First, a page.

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Ultimately, the answer to “How to create a pitch deck?” can be broken into four parts:

  1. What is a pitch deck?
  2. How can I create a pitch deck?
  3. What software should I use to create my pitch deck?
  4. What are the key slides to include in my pitch deck?

1. What is a pitch deck?

A pitch deck is a short presentation that delivers a quick but thorough overview of your company: from mission/vision & target market to traction & business model. Most pitch decks are created for a specific audience such as angel investors, venture capitalists, customers, or even business partners.

Pitch decks are an entrepreneur’s primary communication tool to contact potential investors — whether via email, or during in-person meetings. The best pitch decks can serve as both a “presenter” deck (meant to accompany an oral pitch) and a “reader deck” (which investors can read and understand on their own).

2. How can I create a pitch deck?

Creating a solid pitch deck that persuades your audience is a challenging task. There are three general choices to build a successful pitch deck:

  1. Do it yourself: As a startup founder, you know your business better than anyone else, but that doesn’t necessarily mean you can tell the story the best. Being embedded in the day-to-day operations makes it challenging for most founders to get to the “birds-eye view” that is required for an investor presentation.An investor (former Goldman Sachs partner) once told me: “if you imagine your startup as Disneyland, [the founder] is always too caught up in explaining the newest ride rather than the entire theme park.”However, if you feel confident in your abilities, all you need is a presentation tool such as PowerPoint, Google Slides, Keynote, Canva, or Figma to create your pitch deck from scratch!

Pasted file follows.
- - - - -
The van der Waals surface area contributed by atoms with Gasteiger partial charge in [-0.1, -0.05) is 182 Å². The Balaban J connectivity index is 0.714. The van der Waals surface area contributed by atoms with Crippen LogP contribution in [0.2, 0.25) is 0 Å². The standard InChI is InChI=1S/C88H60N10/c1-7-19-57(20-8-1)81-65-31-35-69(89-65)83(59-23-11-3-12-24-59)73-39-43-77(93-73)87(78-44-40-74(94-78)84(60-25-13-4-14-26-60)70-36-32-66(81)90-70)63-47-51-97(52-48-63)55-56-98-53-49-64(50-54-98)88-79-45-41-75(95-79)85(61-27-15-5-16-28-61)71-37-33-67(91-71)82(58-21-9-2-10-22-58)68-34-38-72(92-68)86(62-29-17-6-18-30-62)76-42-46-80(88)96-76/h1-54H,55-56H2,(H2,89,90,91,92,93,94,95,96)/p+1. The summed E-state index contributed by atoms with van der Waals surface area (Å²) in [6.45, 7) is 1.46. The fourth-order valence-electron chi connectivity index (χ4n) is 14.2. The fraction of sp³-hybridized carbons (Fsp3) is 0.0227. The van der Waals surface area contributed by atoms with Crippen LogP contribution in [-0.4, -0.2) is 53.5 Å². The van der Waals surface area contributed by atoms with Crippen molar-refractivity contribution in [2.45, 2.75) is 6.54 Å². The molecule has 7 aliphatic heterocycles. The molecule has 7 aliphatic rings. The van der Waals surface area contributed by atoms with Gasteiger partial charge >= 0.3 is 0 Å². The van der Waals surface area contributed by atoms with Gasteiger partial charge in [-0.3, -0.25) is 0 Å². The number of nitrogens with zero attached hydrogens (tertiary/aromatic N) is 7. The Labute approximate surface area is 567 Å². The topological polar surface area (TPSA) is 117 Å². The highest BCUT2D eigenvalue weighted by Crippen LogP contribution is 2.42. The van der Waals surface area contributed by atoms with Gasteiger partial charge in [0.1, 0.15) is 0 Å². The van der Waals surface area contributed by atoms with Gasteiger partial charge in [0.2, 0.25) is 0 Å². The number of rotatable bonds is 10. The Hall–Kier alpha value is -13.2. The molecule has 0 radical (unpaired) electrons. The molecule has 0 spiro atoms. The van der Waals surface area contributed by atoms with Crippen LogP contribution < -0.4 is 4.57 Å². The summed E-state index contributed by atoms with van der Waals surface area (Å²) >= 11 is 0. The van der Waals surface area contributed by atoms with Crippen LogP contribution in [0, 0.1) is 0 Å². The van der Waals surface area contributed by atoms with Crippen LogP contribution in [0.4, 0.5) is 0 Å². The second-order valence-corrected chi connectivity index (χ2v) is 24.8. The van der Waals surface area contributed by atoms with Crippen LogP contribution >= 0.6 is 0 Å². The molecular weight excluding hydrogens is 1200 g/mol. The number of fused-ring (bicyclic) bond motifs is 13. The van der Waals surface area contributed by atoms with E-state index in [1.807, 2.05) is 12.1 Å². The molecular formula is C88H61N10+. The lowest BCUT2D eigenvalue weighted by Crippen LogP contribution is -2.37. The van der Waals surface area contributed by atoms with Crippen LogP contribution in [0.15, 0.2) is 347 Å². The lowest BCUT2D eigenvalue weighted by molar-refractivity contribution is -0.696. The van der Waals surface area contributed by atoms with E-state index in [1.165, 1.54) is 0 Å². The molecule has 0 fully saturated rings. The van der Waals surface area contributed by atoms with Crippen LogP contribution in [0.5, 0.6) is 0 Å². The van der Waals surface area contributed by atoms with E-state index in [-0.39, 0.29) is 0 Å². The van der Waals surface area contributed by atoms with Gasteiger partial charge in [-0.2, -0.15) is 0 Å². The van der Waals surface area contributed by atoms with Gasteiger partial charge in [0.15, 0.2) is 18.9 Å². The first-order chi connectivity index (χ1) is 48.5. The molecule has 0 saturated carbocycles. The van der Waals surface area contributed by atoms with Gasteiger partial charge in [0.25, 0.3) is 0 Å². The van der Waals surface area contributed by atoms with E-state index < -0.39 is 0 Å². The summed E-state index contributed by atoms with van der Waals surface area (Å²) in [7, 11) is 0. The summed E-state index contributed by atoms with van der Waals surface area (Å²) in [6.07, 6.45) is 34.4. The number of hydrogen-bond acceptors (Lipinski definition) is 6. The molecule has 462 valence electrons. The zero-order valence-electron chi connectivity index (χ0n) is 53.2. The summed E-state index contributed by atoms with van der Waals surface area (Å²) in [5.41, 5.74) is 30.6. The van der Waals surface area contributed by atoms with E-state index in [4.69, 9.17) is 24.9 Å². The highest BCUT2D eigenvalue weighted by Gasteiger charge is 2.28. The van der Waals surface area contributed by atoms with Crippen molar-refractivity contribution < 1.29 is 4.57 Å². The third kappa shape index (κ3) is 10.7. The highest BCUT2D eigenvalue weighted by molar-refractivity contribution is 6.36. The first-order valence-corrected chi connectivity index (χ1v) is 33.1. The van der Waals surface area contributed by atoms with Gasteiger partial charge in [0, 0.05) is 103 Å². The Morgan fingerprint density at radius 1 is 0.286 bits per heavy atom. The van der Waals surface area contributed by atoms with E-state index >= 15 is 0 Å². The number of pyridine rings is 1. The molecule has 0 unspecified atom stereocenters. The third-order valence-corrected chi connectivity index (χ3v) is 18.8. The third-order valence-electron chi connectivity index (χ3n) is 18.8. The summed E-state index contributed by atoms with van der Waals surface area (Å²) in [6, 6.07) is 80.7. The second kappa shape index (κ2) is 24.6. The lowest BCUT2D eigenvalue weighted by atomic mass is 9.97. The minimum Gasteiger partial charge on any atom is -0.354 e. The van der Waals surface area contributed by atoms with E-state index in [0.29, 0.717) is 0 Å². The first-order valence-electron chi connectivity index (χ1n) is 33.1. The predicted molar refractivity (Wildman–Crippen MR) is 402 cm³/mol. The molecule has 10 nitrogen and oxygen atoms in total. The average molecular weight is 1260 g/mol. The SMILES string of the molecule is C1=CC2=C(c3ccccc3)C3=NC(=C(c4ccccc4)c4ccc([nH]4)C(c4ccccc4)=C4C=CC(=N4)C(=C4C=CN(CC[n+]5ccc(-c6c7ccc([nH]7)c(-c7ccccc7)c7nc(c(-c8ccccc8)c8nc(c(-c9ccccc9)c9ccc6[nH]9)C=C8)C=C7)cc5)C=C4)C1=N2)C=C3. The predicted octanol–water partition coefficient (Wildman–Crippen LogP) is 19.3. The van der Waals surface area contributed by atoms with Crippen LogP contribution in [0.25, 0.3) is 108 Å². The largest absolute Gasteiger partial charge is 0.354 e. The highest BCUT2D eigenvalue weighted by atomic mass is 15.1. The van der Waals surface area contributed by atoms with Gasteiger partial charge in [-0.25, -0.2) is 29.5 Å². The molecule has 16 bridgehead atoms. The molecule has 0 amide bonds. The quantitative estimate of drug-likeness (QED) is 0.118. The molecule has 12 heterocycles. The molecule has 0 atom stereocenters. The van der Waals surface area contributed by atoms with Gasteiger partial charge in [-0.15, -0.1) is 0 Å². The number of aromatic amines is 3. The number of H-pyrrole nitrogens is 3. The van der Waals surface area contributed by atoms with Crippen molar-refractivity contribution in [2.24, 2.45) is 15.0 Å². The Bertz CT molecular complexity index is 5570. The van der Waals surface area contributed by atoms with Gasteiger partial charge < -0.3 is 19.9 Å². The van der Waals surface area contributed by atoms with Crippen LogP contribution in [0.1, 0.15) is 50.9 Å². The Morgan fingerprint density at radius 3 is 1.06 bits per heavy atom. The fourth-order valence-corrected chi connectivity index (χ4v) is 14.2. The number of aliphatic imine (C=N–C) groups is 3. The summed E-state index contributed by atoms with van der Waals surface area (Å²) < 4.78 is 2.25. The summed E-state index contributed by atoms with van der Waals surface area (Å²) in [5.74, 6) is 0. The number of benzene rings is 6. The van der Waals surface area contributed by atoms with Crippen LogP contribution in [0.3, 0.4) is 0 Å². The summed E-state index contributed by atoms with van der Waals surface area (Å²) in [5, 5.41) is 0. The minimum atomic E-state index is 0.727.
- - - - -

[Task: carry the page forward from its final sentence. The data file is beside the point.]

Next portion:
Regardless of the software you choose, always make sure you can export your deck to PDF (so you can easily share via email without formatting discrepancies or dependencies).
  2. Download a template: Pitch deck templates are an excellent alternative to hiring an expert (which typically costs thousands of dollars) so you can design a professional investor presentation for a fraction of the cost.That said, you should not just buy some generic presentation template created by a designer with no fundraising experience: not all templates are created equal.Whether you use an industry-specific pitch deck template or one of the proven frameworks (ie. Y-Combinator, Sequoia Capital, or Guy Kawasaki’s 10/20/30 rule), you should always choose a purpose-built (rather than generic) template.
  3. Hire an expert: Many startups choose to work with a pitch deck expert to create their investor presentation. Not only do you get the benefit of third-party fundraising expertise, but they also offer a low-noise, outsider’s view of your startup, which is why consultants are often better than founders at summarizing what a startup does. Founders often slip into the pitfalls of over-explaining their technology or feature set & neglecting the overall opportunity and ROI.While you should be cautious about paying too much for a pitch deck (I’ve seen rates as high as $10k per deck), you should also ensure that whoever you hire has the right experience to take your deck to the next level.A good pitch deck is usually between 10 – 15 slides at least (20 at-most). At a rate of ~$50-100 per slide, that comes to around $1–2k for a pitch deck.

    Often, working with an individual pitch deck expert rather than an agency can give you better results: if you’re hiring a cheap, outsourced service or a faceless agency, you’re likely paying for a junior designer (fresh out-of-college) who has never pitched something themselves before — you’d be better off designing the pitch deck yourself.